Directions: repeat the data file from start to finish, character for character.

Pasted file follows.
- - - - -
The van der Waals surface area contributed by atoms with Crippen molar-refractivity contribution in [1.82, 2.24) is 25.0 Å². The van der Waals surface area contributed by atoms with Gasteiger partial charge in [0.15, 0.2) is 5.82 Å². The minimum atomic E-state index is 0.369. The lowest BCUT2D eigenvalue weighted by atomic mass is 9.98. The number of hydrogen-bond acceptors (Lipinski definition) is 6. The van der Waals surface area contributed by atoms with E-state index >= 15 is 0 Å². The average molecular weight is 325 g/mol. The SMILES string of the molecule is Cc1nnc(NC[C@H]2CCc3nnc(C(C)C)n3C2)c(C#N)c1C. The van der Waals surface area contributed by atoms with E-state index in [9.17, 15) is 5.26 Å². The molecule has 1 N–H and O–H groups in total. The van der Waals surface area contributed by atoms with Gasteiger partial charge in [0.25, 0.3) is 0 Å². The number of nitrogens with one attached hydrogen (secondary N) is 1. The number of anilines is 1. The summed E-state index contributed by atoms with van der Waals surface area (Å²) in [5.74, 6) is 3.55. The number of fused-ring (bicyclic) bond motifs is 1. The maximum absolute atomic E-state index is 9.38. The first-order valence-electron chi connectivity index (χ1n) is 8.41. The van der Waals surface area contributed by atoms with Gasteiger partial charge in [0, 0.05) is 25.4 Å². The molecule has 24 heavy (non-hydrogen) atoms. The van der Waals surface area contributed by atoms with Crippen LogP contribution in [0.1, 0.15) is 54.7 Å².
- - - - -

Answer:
The van der Waals surface area contributed by atoms with Crippen molar-refractivity contribution in [1.82, 2.24) is 25.0 Å². The van der Waals surface area contributed by atoms with Gasteiger partial charge in [0.15, 0.2) is 5.82 Å². The minimum atomic E-state index is 0.369. The lowest BCUT2D eigenvalue weighted by atomic mass is 9.98. The number of hydrogen-bond acceptors (Lipinski definition) is 6. The van der Waals surface area contributed by atoms with E-state index >= 15 is 0 Å². The average molecular weight is 325 g/mol. The SMILES string of the molecule is Cc1nnc(NC[C@H]2CCc3nnc(C(C)C)n3C2)c(C#N)c1C. The van der Waals surface area contributed by atoms with E-state index in [9.17, 15) is 5.26 Å². The molecule has 1 N–H and O–H groups in total. The van der Waals surface area contributed by atoms with Gasteiger partial charge in [0.25, 0.3) is 0 Å². The number of nitrogens with one attached hydrogen (secondary N) is 1. The number of anilines is 1. The summed E-state index contributed by atoms with van der Waals surface area (Å²) in [5.74, 6) is 3.55. The number of fused-ring (bicyclic) bond motifs is 1. The maximum absolute atomic E-state index is 9.38. The first-order valence-electron chi connectivity index (χ1n) is 8.41. The van der Waals surface area contributed by atoms with Gasteiger partial charge in [0, 0.05) is 25.4 Å². The molecule has 24 heavy (non-hydrogen) atoms. The van der Waals surface area contributed by atoms with Crippen LogP contribution in [0.1, 0.15) is 54.7 Å².